BOOK REVIEW: ‘Catastrophe 1914’ a new take on the origins of war



    by Max Hastings; Alfred A. Knopf ($35)

In 1962, when Barbara Tuchman published “The Guns of August,” her Pulitzer Prize-winning account of the opening of World War I, she found a ready reader in President John F. Kennedy. As the Cuban missile crisis unfolded, the book confirmed the president’s belief that war was more likely to break out by accident than by design, and in the folly of a brinksmanship that leaves no fallback position short of actually fighting.

In 2013, too, commentators have been ready to see analogies between the Middle East of today and the Balkans of a century ago. Syria is paired with Sarajevo for reasons more compelling than alliteration. A small power’s local concerns have the capacity to embroil stronger states in a crisis that none of them can manage.

The political and chattering classes are right to be worried: If any region today could cause a crisis comparable to that of 1914, it is the Middle East. They need a new book on the outbreak of World War I, and now they have it in “Catastrophe 1914: Europe Goes to War.”

An outstanding historian of World War II, Max Hastings has made a victorious foray into a conflict with which he is less familiar. “Catastrophe” is a book written with an eye cocked to the Anglophone audience and its inherited half-truths about the war. By taking a pan-European perspective, Hastings punctures these with directness and brio. He accuses Britain of pursuing what he calls “gesture” strategy, which in this context means making a Continental commitment without an army designed for Continental war.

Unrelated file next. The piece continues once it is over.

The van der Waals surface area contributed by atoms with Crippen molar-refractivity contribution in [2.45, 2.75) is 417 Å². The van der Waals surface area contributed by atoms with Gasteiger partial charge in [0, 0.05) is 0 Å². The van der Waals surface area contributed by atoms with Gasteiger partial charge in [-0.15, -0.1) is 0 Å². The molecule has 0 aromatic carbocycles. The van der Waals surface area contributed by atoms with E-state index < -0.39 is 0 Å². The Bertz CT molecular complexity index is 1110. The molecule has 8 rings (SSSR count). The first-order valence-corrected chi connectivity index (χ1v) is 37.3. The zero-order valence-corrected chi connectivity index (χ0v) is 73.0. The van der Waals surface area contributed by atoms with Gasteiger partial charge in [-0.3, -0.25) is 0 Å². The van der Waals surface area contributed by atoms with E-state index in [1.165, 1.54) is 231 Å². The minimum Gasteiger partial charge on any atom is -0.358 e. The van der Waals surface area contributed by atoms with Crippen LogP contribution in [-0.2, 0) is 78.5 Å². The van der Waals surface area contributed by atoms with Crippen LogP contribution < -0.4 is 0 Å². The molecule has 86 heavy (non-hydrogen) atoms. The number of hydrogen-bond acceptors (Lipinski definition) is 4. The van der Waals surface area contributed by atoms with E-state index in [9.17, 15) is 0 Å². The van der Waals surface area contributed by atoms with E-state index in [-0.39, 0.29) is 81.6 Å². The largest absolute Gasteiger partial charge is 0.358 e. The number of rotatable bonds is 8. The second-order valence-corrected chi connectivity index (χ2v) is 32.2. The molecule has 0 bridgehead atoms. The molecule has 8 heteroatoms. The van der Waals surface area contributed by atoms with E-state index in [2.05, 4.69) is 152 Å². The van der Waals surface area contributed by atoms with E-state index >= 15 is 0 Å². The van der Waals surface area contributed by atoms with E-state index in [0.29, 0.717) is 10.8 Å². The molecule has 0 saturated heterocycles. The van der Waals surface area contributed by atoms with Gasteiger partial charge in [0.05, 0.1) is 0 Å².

In his memoirs, Richard Burdon Haldane, principal architect of the British Expeditionary Force sent to France in 1914, said this commitment was the task for which the force had always been destined. If so, it was singularly ill fitted for it: The army was tiny, it did not have conscription, and its higher command lacked the structures or expertise for European war. It had been optimized for colonial warfare.

The navy was Britain’s instrument for major war, and Britain’s allies held it in such high regard because they believed that its capacity to wage economic warfare would be rapidly decisive. This was the real gesture strategy: In July 1914, Britain’s economic strength, resting as it did on free trade and British neutrality, depended on stable international order, and so its economy was no more ready for war than anybody else’s.

But these were also reasons Britain had to fight for Belgium. The rights of a small nation, the protection of its neutrality and the sanctity of international law were — strategically, as well as morally — of sufficient importance to British views of the international order to make this “a war of necessity,” not “a war of choice.”

It is not hard to see how the ideas in this book carry a special resonance in our time.

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